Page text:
Reviewing And Excerpting From Section 2 Epidemiology and General Principles From ACC 2023 Chronic Choronary Disease Guideline

Additional Resources

Today, I review excerpts from Section 2 Epidemiology and General Principals from ACC 2023 Chronic Choronary Disease Guideline.

2023 AHA/ACC/ACCP/ASPC/NLA/PCNA Guideline for the Management of Patients With Chronic Coronary Disease: A Report of the American Heart Association/American College of Cardiology Joint Committee on Clinical Practice Guidelines [PubMed Abstract] [Full-Text HTML] [Full-Text PDF]. Circulation. 2023 Aug 29;148(9):e9-e119. doi: 10.1161/CIR.0000000000001168. Epub 2023 Jul 20.

All that follows is from the above resource.

2 Epidemiology and General Principles

CCD is a heterogeneous group of conditions that includes obstructive and nonobstructive CAD with or without previous myocardial infarction (MI) or revascularization, ischemic heart disease diagnosed only by noninvasive testing, and chronic angina syndromes with varying underlying causes. Approximately 20.1 million persons in the United States live with CCD, 11.1 million Americans have chronic stable angina pectoris, and approximately one-quarter (n=200,000) of all MIs in the United States occur among the 8.8 million persons with CCD who have had a previous MI (Table 4).1 Despite an approximate 25% overall relative decline in death from coronary heart disease (CHD) over the past decade, it remains the leading cause of death in the United States and worldwide and is associated with substantial individual, economic, and societal burdens.1 Within the United States (Figures 1 and 2Table 4) and worldwide (Figure 3), the prevalence of CCD and chronic stable angina vary by age, sex, race, ethnicity, and geographic region, and the role of SDOH in both risk for and outcomes from CCD is increasingly recognized.1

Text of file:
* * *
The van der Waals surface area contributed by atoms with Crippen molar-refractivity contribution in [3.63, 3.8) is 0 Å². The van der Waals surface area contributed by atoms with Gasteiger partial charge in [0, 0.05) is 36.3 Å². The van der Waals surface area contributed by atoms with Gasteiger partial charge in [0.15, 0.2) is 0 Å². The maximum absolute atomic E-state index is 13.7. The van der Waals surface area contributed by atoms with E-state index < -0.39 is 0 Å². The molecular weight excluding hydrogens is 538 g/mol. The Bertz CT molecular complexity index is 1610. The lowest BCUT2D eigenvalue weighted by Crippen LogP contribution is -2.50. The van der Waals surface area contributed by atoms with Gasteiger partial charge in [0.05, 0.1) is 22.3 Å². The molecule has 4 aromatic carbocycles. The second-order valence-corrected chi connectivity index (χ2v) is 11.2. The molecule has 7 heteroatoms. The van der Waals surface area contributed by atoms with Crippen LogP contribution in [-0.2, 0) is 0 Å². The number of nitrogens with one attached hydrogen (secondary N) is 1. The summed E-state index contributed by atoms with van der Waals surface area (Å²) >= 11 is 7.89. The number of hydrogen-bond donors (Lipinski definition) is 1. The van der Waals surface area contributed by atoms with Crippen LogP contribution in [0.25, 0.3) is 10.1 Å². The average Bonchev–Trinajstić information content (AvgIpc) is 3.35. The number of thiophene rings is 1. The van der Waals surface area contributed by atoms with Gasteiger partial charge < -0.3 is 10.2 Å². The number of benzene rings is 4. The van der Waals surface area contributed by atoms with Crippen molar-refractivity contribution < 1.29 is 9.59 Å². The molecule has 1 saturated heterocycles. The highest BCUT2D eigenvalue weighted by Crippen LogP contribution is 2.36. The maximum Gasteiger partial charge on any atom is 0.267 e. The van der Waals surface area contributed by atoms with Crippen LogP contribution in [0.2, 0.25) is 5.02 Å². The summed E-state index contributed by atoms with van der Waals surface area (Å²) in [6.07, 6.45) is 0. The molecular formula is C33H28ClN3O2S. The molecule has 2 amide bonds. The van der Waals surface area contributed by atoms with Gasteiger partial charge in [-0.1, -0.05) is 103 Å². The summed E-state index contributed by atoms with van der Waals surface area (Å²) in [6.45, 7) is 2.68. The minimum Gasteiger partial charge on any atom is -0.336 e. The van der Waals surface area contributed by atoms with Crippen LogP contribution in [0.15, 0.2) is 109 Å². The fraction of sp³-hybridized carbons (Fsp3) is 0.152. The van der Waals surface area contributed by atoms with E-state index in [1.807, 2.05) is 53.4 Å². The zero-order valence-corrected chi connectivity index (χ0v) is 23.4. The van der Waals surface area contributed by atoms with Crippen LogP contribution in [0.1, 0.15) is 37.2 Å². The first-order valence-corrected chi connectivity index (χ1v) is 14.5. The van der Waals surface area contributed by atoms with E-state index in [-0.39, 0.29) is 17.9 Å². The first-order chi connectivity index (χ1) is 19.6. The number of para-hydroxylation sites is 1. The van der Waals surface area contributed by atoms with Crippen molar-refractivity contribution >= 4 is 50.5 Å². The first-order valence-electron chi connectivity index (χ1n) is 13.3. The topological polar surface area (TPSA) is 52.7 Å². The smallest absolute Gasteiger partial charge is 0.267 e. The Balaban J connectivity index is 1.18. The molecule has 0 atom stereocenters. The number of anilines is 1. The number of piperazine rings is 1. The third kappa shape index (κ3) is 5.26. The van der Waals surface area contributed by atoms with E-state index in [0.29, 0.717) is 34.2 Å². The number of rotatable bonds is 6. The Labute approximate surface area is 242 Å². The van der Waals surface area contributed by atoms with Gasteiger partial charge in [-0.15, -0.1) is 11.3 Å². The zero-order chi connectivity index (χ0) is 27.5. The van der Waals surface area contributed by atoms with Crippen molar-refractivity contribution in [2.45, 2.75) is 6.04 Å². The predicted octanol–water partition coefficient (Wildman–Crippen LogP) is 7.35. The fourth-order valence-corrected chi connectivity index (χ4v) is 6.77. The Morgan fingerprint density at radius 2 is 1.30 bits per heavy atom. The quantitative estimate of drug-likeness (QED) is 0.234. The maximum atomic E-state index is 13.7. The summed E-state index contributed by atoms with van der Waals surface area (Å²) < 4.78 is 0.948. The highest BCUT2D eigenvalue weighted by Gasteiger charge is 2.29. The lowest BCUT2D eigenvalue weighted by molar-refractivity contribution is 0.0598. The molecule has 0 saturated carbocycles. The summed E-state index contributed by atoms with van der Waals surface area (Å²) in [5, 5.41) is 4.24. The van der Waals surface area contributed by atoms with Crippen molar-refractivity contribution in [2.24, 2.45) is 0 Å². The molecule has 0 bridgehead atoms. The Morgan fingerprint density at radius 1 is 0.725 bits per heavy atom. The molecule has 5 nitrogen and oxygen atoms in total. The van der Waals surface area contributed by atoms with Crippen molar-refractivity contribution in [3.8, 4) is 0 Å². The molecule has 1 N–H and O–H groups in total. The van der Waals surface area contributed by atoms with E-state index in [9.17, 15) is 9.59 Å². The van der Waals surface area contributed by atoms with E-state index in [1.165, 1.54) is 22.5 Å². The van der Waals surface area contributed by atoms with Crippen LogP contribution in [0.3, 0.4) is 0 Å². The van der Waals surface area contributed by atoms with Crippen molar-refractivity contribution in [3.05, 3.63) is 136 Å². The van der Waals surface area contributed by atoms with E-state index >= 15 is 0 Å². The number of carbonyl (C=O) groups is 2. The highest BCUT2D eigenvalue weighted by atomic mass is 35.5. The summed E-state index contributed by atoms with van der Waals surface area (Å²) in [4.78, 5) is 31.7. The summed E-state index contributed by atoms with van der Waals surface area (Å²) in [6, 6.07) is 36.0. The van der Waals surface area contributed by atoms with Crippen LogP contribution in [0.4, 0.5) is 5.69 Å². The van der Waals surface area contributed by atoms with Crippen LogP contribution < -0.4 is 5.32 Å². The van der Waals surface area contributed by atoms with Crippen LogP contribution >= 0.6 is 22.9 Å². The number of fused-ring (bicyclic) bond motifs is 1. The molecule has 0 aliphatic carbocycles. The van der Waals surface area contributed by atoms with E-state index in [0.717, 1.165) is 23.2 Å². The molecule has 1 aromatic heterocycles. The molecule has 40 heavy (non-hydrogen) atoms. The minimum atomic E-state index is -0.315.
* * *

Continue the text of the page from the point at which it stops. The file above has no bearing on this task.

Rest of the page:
Since the publication of the “2012 ACCF/AHA/ACP/AATS/PCNA/SCAI/STS Guideline for the Diagnosis and Management of Patients With Stable Ischemic Heart Disease,”2 not only have health care expenditures for CCD remained high, but also the number and complexity of comorbid conditions and concurrent treatments for those conditions among patients with CCD have increased. For example, older age and chronic kidney disease (CKD) commonly coexist with CCD and independently and together raise unique considerations for diagnosis, risk stratification, and treatment. At the intersection between CCD and atrial fibrillation (AF), new information informs the use of antiplatelet therapy and anticoagulation in patients with CCD and atrial fibrillation. Additionally, as the population ages and both CCD and cancer survival improve, concurrent CCD and cancer more often coexist, and the field of cardio-oncology has emerged to address the challenges of these intersecting chronic conditions. Further, the fields of diabetes and lipid management have evolved rapidly with multiple new therapies (eg, sodium glucose cotransporter 2 [SGLT2] inhibitors, glucagon-like peptide-1 [GLP-1] receptor agonists, proprotein convertase subtilisin/kexin type 9 [PCSK9] inhibitors, bempedoic acid, and inclisiran) emerging in these areas, and the range of diagnostic and interventional procedures available for use in patients with CCD has expanded. Thus, this guideline will address established diagnostic, risk stratification, and treatment approaches in a contemporary context, new therapies, and the intersection between CCD and other comorbid diseases in a framework that recognizes the importance of shared decision-making, team-based care, and cost and value.

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